A perfect spoilsport to quantum computing is a phenomenon known as Quantum decoherence. Quantum error correction focuses on fending off decoherence and counter other errors that make quantum computing challenging.
Sources of Decoherence
For quantum computers to function, the biggest challenge is to remove or at least control quantum decoherence. But, why does it occur in the first place? The primary source is the interaction of a system with its environment; so, isolating the system from its environment is a good solution. There still exist, however, other potential sources. For example, quantum gates, lattice vibrations, and background thermonuclear spin of the physical system that is used to implement the qubits in a quantum computer.
Decoherence is irreversible because it is non-unitary. Avoiding it altogether is extremely difficult; therefore, tightly controlling it is the next best option. Decoherence times for candidate systems, in particular the transverse relaxation time T2 (for NMR and MRI technology, also called the dephasing time) are usually in the nanoseconds and seconds ranges at low temperature. Therefore, temperature too plays a key role—for example, as of today, some quantum computers need their qubits operating at 20 millikelvins—in managing it.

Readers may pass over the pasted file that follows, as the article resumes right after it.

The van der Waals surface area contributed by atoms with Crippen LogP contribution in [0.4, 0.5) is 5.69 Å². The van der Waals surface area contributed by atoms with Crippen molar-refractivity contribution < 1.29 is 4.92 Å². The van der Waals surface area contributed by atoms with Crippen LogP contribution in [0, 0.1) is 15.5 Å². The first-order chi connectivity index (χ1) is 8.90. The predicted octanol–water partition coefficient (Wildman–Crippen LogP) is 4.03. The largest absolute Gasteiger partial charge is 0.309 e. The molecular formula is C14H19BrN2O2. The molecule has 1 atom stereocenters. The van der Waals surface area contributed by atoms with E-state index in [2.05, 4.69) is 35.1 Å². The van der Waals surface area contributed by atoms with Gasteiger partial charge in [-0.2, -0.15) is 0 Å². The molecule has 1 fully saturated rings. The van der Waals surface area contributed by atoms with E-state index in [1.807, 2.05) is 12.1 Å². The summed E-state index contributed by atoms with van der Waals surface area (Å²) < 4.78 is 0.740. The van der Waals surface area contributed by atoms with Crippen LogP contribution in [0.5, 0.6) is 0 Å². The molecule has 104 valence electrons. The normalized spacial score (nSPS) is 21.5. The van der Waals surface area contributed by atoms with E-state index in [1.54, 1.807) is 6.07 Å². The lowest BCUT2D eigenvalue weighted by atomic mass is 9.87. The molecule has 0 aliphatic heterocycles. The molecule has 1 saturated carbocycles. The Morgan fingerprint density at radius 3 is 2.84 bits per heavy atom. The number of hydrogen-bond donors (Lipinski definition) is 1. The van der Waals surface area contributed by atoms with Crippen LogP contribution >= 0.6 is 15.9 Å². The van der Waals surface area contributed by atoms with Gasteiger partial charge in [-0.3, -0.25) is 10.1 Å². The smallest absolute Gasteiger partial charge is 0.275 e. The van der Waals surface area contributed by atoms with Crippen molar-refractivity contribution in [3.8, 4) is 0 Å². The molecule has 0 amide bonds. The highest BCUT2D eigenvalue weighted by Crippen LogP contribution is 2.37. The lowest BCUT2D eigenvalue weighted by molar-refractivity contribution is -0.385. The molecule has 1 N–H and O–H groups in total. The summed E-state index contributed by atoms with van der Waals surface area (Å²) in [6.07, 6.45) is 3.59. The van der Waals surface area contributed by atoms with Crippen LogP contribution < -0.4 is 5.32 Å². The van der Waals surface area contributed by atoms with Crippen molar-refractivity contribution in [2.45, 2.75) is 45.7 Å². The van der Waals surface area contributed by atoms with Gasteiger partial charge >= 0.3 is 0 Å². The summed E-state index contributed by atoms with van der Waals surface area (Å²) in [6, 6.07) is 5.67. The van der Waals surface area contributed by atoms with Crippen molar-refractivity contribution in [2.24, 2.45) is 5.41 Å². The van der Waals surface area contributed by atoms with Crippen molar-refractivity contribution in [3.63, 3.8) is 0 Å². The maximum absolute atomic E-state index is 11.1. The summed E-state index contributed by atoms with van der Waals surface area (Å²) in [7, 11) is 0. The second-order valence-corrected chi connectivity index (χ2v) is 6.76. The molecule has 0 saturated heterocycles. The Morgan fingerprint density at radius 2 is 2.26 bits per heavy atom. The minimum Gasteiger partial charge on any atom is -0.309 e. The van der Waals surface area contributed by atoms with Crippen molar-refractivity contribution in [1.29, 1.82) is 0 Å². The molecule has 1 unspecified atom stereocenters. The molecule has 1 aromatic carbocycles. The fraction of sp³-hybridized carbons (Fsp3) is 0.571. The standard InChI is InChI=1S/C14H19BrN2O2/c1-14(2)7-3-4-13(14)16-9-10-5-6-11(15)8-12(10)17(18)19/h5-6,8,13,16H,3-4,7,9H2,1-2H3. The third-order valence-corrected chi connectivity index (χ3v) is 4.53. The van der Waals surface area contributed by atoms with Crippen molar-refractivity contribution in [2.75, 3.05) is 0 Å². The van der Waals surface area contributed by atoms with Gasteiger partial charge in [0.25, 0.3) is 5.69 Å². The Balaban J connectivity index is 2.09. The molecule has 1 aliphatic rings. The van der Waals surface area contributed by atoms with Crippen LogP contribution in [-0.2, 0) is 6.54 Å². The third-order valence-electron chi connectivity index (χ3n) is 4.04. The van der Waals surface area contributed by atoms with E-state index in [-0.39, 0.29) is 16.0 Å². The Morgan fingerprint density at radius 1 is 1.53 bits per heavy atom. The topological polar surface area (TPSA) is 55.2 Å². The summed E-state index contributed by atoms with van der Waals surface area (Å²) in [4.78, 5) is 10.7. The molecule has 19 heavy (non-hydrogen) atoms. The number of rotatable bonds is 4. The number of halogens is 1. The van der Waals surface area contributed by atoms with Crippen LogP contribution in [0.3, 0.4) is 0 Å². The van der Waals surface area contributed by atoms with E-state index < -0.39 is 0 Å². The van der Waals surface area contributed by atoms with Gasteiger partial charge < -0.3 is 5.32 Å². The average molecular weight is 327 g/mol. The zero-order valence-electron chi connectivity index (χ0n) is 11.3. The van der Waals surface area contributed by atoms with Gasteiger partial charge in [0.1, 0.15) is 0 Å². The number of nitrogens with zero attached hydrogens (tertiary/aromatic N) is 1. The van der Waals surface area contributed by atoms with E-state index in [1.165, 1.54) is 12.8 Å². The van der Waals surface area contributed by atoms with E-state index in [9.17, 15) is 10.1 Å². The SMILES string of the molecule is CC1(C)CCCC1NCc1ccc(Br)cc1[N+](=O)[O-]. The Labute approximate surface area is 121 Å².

These issues are more difficult for optical approaches. This is because the timescales are of shorter magnitude, and overcoming them is a popular approach called optical pulse shaping. The ratio of operating time to decoherence time is a key measure. The goal is to make former as low as possible compared to the latter. Thus, the goal is to make the ratio minimum, thereby reducing the error rate.
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